Reputed to be the richest city of Etruria, Veii was one of the most important cities in the ancient Mediterranean world. It was located ten miles northwest of Rome, and the two cities were alternately allied and at war for over three hundred years until Veii fell to Rome in 396 BCE, although the city continued to be inhabited until the Middle Ages. Rediscovered in the seventeenth century, Veii has undergone the longest continuous excavation of any of the Etruscan cities.
The most complete volume on the city in English, Veii presents the research and interpretations of multiple generations of Etruscan scholars who are at the forefront of the discipline. Their essays are grouped into four parts. The first provides a general overview of archaeological excavation at Veii and discusses the different types of methodologies employed over the years. The second part narrates the history of Etruscan occupation of the city and its role in the greater Mediterranean world. The third section examines the surviving material culture of Veii, including pottery, painting, sculpture, metalworking, and architectural terracottas. Finally, the legacy of Veii is discussed, and a chronology of the site is presented. This pioneering research offers all students of the ancient Mediterranean a new understanding of the development of Veii and its territory from the late Bronze Age to the Roman conquest, as well as of the interactions of Veii with nearby sites and territories in central Tyrrhenian Italy.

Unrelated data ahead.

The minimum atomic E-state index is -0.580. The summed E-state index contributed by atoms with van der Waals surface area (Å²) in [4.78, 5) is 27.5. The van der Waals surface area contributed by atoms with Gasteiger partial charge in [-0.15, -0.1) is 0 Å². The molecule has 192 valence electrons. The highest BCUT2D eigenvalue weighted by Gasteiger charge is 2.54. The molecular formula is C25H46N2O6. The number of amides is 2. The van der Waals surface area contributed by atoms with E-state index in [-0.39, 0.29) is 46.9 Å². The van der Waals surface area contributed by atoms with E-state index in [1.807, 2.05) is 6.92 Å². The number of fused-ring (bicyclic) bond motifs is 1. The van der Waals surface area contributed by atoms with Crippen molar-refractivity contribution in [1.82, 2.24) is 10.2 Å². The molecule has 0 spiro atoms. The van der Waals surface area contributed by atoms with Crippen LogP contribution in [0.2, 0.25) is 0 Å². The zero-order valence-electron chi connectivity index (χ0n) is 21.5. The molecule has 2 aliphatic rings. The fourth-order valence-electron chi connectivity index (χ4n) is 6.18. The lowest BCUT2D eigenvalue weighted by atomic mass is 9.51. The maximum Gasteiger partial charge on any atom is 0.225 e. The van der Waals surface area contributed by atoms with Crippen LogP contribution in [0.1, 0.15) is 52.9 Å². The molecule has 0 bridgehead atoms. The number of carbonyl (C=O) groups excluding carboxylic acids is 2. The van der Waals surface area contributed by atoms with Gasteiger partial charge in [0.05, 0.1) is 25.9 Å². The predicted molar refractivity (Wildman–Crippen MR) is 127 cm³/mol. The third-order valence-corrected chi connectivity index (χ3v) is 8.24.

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Chr. Davies, Blockbusters and the Ancient World Allegory and Warfare in Contemporary Hollywood

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Chris Davies, Blockbusters and the Ancient World Allegory and Warfare in Contemporary Hollywood, Londres-Oxford, 2019.

Éditeur : Bloomsbury Academic
256 pages
ISBN : 9781788313117
85 £